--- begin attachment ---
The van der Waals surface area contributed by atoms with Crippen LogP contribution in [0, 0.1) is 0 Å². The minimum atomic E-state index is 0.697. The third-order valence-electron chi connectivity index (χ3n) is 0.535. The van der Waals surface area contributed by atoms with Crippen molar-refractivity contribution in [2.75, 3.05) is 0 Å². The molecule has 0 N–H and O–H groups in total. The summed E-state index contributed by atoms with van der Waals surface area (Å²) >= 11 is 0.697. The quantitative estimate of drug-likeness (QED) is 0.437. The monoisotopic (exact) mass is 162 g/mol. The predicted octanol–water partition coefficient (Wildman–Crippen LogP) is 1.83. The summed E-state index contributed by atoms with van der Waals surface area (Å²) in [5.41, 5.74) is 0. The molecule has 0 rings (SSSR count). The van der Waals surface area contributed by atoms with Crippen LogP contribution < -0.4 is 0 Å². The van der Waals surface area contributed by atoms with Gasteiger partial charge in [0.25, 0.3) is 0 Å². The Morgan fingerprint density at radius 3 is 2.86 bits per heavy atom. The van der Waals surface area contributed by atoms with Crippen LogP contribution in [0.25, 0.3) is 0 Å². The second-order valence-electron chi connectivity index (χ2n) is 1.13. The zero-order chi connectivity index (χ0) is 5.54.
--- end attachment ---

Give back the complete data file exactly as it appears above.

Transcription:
The van der Waals surface area contributed by atoms with Crippen LogP contribution in [0, 0.1) is 0 Å². The minimum atomic E-state index is 0.697. The third-order valence-electron chi connectivity index (χ3n) is 0.535. The van der Waals surface area contributed by atoms with Crippen molar-refractivity contribution in [2.75, 3.05) is 0 Å². The molecule has 0 N–H and O–H groups in total. The summed E-state index contributed by atoms with van der Waals surface area (Å²) >= 11 is 0.697. The quantitative estimate of drug-likeness (QED) is 0.437. The monoisotopic (exact) mass is 162 g/mol. The predicted octanol–water partition coefficient (Wildman–Crippen LogP) is 1.83. The summed E-state index contributed by atoms with van der Waals surface area (Å²) in [5.41, 5.74) is 0. The molecule has 0 rings (SSSR count). The van der Waals surface area contributed by atoms with Crippen LogP contribution < -0.4 is 0 Å². The van der Waals surface area contributed by atoms with Gasteiger partial charge in [0.25, 0.3) is 0 Å². The Morgan fingerprint density at radius 3 is 2.86 bits per heavy atom. The van der Waals surface area contributed by atoms with Crippen LogP contribution in [0.25, 0.3) is 0 Å². The second-order valence-electron chi connectivity index (χ2n) is 1.13. The zero-order chi connectivity index (χ0) is 5.54.